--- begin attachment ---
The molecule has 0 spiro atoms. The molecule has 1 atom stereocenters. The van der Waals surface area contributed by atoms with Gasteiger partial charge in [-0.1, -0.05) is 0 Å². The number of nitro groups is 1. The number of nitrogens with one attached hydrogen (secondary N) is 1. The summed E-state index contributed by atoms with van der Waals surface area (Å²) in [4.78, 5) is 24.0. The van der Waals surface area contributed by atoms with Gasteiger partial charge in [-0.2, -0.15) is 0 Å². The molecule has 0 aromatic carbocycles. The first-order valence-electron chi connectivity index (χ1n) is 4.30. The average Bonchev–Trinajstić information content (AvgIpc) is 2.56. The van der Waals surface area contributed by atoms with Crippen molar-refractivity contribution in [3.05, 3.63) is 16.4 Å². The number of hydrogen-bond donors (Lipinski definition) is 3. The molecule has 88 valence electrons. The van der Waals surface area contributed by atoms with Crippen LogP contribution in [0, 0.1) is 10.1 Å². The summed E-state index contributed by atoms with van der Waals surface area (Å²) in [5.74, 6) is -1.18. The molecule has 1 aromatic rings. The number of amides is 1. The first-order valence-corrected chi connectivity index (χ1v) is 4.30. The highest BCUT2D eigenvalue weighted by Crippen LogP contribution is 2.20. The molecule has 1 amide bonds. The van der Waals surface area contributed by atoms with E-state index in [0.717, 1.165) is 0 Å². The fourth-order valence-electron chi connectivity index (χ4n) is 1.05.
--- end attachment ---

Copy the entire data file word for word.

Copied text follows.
The molecule has 0 spiro atoms. The molecule has 1 atom stereocenters. The van der Waals surface area contributed by atoms with Gasteiger partial charge in [-0.1, -0.05) is 0 Å². The number of nitro groups is 1. The number of nitrogens with one attached hydrogen (secondary N) is 1. The summed E-state index contributed by atoms with van der Waals surface area (Å²) in [4.78, 5) is 24.0. The van der Waals surface area contributed by atoms with Gasteiger partial charge in [-0.2, -0.15) is 0 Å². The molecule has 0 aromatic carbocycles. The first-order valence-electron chi connectivity index (χ1n) is 4.30. The average Bonchev–Trinajstić information content (AvgIpc) is 2.56. The van der Waals surface area contributed by atoms with Crippen molar-refractivity contribution in [3.05, 3.63) is 16.4 Å². The number of hydrogen-bond donors (Lipinski definition) is 3. The molecule has 88 valence electrons. The van der Waals surface area contributed by atoms with Crippen LogP contribution in [0, 0.1) is 10.1 Å². The summed E-state index contributed by atoms with van der Waals surface area (Å²) in [5.74, 6) is -1.18. The molecule has 1 aromatic rings. The number of amides is 1. The first-order valence-corrected chi connectivity index (χ1v) is 4.30. The highest BCUT2D eigenvalue weighted by Crippen LogP contribution is 2.20. The molecule has 1 amide bonds. The van der Waals surface area contributed by atoms with E-state index in [0.717, 1.165) is 0 Å². The fourth-order valence-electron chi connectivity index (χ4n) is 1.05.